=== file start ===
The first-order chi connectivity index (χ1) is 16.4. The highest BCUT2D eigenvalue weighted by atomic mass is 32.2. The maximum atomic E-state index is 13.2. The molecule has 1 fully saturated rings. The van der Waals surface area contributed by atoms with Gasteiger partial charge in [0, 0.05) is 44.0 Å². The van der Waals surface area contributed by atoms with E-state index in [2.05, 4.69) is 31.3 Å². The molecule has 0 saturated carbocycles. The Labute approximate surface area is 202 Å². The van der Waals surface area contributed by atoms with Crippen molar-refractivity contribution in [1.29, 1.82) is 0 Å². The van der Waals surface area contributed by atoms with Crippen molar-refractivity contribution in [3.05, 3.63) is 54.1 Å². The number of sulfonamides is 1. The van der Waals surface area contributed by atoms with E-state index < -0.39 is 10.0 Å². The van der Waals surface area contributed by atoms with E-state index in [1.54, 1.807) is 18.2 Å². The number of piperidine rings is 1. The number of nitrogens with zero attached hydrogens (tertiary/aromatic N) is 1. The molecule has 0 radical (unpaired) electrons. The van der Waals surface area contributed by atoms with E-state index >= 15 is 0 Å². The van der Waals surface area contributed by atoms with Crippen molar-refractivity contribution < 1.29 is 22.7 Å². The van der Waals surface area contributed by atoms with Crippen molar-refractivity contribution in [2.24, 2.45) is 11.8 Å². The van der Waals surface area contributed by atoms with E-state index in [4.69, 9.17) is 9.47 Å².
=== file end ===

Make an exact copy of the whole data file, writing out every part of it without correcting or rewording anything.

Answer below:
The first-order chi connectivity index (χ1) is 16.4. The highest BCUT2D eigenvalue weighted by atomic mass is 32.2. The maximum atomic E-state index is 13.2. The molecule has 1 fully saturated rings. The van der Waals surface area contributed by atoms with Gasteiger partial charge in [0, 0.05) is 44.0 Å². The van der Waals surface area contributed by atoms with E-state index in [2.05, 4.69) is 31.3 Å². The molecule has 0 saturated carbocycles. The Labute approximate surface area is 202 Å². The van der Waals surface area contributed by atoms with Crippen molar-refractivity contribution in [1.29, 1.82) is 0 Å². The van der Waals surface area contributed by atoms with Crippen molar-refractivity contribution in [3.05, 3.63) is 54.1 Å². The number of sulfonamides is 1. The van der Waals surface area contributed by atoms with E-state index < -0.39 is 10.0 Å². The van der Waals surface area contributed by atoms with E-state index in [1.54, 1.807) is 18.2 Å². The number of piperidine rings is 1. The number of nitrogens with zero attached hydrogens (tertiary/aromatic N) is 1. The molecule has 0 radical (unpaired) electrons. The van der Waals surface area contributed by atoms with E-state index >= 15 is 0 Å². The van der Waals surface area contributed by atoms with Crippen molar-refractivity contribution < 1.29 is 22.7 Å². The van der Waals surface area contributed by atoms with Crippen molar-refractivity contribution in [2.24, 2.45) is 11.8 Å². The van der Waals surface area contributed by atoms with E-state index in [4.69, 9.17) is 9.47 Å².